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    • By Michael Komorn in Stories From the Theater of the War on Drugs 0
      Senator Calls Out Big Pharma For Opposing Legal Marijuana
      Tom Angell A prominent Democratic U.S. senator is slamming pharmaceutical companies for opposing marijuana legalization.
      "To them it's competition for chronic pain, and that's outrageous because we don't have the crisis in people who take marijuana for chronic pain having overdose issues," Sen. Kirsten Gillibrand of New York said. "It's not the same thing. It's not as highly addictive as opioids are."
      Photo by Justin Sullivan/Getty Images
      "On the federal level, we really need to say it is a legal drug you can access if you need it," she said.
      Gillibrand, in an appearance on Good Day New York on Friday morning, was responding to a question about whether marijuana is a "gateway drug" that leads people to try more dangerous substances.
      "I don't see it as a gateway to opioids," she said. "What I see is the opioid industry and the drug companies that manufacture it, some of them in particular, are just trying to sell more drugs that addict patients and addict people across this country."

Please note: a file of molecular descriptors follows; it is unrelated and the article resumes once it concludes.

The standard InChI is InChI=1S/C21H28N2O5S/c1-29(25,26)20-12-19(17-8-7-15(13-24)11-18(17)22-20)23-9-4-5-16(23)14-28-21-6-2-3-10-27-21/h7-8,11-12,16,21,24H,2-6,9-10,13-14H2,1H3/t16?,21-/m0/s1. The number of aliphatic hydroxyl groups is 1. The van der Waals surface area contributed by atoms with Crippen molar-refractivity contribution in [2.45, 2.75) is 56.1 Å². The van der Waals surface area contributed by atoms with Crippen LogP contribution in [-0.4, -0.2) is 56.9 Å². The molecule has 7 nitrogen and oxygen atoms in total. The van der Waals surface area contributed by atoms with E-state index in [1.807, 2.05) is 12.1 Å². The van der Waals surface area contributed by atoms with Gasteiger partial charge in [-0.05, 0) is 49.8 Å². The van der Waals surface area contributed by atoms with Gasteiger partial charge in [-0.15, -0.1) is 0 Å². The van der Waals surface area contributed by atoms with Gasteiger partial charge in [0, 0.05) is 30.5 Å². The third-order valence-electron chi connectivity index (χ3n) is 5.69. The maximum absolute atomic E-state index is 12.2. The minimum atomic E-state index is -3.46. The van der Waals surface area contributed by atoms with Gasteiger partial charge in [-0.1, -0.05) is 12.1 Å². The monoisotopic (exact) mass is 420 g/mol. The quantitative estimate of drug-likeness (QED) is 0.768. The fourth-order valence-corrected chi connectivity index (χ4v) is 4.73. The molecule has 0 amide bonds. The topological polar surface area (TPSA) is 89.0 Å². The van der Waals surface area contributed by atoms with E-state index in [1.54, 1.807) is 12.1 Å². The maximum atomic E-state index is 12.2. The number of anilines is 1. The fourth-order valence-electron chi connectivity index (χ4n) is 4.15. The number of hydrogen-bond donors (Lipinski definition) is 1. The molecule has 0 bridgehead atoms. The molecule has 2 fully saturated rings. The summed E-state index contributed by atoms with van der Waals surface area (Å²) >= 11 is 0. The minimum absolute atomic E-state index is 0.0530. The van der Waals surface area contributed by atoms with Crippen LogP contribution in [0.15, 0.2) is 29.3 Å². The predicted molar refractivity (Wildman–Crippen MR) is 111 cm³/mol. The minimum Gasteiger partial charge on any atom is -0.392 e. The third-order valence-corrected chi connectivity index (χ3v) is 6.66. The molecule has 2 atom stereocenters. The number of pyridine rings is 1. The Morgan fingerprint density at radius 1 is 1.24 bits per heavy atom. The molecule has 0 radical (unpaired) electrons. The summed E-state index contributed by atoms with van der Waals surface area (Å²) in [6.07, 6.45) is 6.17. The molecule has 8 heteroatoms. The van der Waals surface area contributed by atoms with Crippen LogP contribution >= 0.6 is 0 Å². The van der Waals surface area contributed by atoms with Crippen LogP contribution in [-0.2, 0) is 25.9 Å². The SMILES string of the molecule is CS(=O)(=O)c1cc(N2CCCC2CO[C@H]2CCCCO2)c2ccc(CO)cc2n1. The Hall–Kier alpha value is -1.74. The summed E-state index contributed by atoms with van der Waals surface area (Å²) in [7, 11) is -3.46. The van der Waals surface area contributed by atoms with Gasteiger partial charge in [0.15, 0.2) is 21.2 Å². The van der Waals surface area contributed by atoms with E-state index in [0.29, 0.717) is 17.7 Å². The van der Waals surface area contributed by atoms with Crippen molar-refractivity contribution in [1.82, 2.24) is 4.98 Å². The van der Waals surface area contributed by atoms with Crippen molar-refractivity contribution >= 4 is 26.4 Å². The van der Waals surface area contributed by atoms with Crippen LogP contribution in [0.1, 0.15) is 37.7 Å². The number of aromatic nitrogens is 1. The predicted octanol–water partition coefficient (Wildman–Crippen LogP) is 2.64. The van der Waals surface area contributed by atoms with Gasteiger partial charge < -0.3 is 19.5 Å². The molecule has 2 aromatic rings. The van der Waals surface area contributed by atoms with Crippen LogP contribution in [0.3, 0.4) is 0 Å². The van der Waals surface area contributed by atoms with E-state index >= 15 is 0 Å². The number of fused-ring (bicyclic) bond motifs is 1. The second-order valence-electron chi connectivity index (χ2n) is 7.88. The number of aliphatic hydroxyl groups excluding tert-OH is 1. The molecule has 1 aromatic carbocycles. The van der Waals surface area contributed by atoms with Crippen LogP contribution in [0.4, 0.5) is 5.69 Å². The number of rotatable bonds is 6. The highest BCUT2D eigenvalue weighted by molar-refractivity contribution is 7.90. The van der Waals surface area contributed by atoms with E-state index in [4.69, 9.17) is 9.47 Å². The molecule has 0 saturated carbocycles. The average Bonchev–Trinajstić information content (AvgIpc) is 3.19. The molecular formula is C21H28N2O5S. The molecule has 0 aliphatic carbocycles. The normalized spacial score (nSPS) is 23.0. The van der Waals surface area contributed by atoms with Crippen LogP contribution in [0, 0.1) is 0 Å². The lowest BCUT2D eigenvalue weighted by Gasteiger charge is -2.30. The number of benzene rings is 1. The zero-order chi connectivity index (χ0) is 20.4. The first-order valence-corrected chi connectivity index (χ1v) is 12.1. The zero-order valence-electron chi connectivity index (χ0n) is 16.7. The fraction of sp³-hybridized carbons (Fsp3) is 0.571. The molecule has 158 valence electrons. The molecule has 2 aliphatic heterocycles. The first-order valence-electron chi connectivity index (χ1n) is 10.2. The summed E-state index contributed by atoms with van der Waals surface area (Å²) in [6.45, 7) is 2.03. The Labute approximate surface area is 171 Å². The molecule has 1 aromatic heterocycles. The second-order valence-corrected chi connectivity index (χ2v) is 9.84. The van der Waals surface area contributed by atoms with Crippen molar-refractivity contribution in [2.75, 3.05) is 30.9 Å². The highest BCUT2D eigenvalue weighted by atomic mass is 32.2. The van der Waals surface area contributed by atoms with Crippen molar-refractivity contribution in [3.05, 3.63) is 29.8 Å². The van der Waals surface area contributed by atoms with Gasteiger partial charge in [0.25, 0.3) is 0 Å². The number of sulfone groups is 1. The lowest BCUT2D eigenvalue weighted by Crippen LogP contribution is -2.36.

Legalization advocates have long speculated that "Big Pharma" is working behind the scenes to maintain cannabis prohibition. And in 2016, Insys Therapeutics, which makes products containing fentanyl and other opioids, as well as a synthetic version of the cannabinoid THC, donated half a million dollars to help defeat a marijuana legalization measure that appeared on Arizona's ballot that year.
      Numerous studies have shown that legal marijuana access is associated with reduced opioid overdose rates.
      Research published this month, for example, concluded that "legally protected and operating medical marijuana dispensaries reduce opioid-related harms," suggesting that "some individuals may be substituting towards marijuana, reducing the quantity of opioids they consume or forgoing initiation of opiates altogether."
      "Marijuana is a far less addictive substance than opioids and the potential for overdosing is nearly zero,” the researchers wrote in the Journal of Health Economics.
      Last week, Gillibrand became the second cosponsor of far-reaching Senate legislation to remove marijuana from the Controlled Substances Act and withhold federal funding from states that have racially disproportionate enforcement of cannabis laws.
      “Millions of Americans’ lives have been devastated because of our broken marijuana policies, especially in communities of color and low-income communities,” she said at the time. "Legalizing marijuana is a social justice issue and a moral issue that Congress needs to address."